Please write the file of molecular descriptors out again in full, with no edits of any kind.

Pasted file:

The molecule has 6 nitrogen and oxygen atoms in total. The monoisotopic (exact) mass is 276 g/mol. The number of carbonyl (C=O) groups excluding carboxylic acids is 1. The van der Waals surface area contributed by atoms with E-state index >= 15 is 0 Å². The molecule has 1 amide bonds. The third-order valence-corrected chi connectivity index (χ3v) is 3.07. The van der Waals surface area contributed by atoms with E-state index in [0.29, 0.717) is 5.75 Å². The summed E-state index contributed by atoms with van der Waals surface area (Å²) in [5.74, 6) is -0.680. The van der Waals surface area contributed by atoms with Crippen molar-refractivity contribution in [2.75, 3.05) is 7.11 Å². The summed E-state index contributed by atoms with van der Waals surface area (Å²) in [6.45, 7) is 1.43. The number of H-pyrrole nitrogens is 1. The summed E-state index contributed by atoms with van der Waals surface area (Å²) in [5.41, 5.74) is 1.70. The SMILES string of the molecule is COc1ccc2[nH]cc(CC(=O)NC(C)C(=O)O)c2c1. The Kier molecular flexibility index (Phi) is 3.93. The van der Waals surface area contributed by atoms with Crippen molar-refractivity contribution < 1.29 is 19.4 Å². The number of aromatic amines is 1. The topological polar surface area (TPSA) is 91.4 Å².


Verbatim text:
The molecule has 6 nitrogen and oxygen atoms in total. The monoisotopic (exact) mass is 276 g/mol. The number of carbonyl (C=O) groups excluding carboxylic acids is 1. The van der Waals surface area contributed by atoms with E-state index >= 15 is 0 Å². The molecule has 1 amide bonds. The third-order valence-corrected chi connectivity index (χ3v) is 3.07. The van der Waals surface area contributed by atoms with E-state index in [0.29, 0.717) is 5.75 Å². The summed E-state index contributed by atoms with van der Waals surface area (Å²) in [5.74, 6) is -0.680. The van der Waals surface area contributed by atoms with Crippen molar-refractivity contribution in [2.75, 3.05) is 7.11 Å². The summed E-state index contributed by atoms with van der Waals surface area (Å²) in [6.45, 7) is 1.43. The number of H-pyrrole nitrogens is 1. The summed E-state index contributed by atoms with van der Waals surface area (Å²) in [5.41, 5.74) is 1.70. The SMILES string of the molecule is COc1ccc2[nH]cc(CC(=O)NC(C)C(=O)O)c2c1. The Kier molecular flexibility index (Phi) is 3.93. The van der Waals surface area contributed by atoms with Crippen molar-refractivity contribution < 1.29 is 19.4 Å². The number of aromatic amines is 1. The topological polar surface area (TPSA) is 91.4 Å².